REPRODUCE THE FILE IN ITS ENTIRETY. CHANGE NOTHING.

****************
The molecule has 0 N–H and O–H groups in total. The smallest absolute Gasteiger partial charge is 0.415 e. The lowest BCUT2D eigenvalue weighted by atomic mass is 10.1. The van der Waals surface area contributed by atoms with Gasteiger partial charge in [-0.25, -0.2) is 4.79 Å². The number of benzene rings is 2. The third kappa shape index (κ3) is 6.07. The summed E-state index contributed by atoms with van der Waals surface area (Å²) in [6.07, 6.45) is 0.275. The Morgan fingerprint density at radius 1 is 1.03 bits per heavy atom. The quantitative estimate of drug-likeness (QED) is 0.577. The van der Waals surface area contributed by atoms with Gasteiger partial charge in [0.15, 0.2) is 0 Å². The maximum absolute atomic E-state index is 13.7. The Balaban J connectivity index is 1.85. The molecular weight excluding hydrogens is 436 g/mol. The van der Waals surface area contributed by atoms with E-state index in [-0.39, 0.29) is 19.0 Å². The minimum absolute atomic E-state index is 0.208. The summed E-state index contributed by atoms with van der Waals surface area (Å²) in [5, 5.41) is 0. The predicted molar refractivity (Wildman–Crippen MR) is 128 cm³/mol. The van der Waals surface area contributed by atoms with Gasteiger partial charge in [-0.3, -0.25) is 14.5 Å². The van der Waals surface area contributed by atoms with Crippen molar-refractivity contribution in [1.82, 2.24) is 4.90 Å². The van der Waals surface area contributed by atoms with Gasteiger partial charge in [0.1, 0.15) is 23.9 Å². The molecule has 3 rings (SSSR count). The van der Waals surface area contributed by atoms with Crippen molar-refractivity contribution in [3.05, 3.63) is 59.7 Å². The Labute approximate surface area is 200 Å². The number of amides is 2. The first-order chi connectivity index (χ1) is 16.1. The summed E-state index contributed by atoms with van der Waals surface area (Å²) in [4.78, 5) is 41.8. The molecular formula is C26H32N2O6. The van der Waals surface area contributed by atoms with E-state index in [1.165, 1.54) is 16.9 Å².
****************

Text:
The molecule has 0 N–H and O–H groups in total. The smallest absolute Gasteiger partial charge is 0.415 e. The lowest BCUT2D eigenvalue weighted by atomic mass is 10.1. The van der Waals surface area contributed by atoms with Gasteiger partial charge in [-0.25, -0.2) is 4.79 Å². The number of benzene rings is 2. The third kappa shape index (κ3) is 6.07. The summed E-state index contributed by atoms with van der Waals surface area (Å²) in [6.07, 6.45) is 0.275. The Morgan fingerprint density at radius 1 is 1.03 bits per heavy atom. The quantitative estimate of drug-likeness (QED) is 0.577. The van der Waals surface area contributed by atoms with Gasteiger partial charge in [0.15, 0.2) is 0 Å². The maximum absolute atomic E-state index is 13.7. The Balaban J connectivity index is 1.85. The molecular weight excluding hydrogens is 436 g/mol. The van der Waals surface area contributed by atoms with E-state index in [-0.39, 0.29) is 19.0 Å². The minimum absolute atomic E-state index is 0.208. The summed E-state index contributed by atoms with van der Waals surface area (Å²) in [5, 5.41) is 0. The predicted molar refractivity (Wildman–Crippen MR) is 128 cm³/mol. The van der Waals surface area contributed by atoms with Gasteiger partial charge in [-0.3, -0.25) is 14.5 Å². The van der Waals surface area contributed by atoms with Crippen molar-refractivity contribution in [1.82, 2.24) is 4.90 Å². The van der Waals surface area contributed by atoms with Gasteiger partial charge in [0.1, 0.15) is 23.9 Å². The molecule has 3 rings (SSSR count). The van der Waals surface area contributed by atoms with Crippen molar-refractivity contribution in [3.05, 3.63) is 59.7 Å². The Labute approximate surface area is 200 Å². The number of amides is 2. The first-order chi connectivity index (χ1) is 16.1. The summed E-state index contributed by atoms with van der Waals surface area (Å²) in [4.78, 5) is 41.8. The molecular formula is C26H32N2O6. The van der Waals surface area contributed by atoms with E-state index in [1.165, 1.54) is 16.9 Å².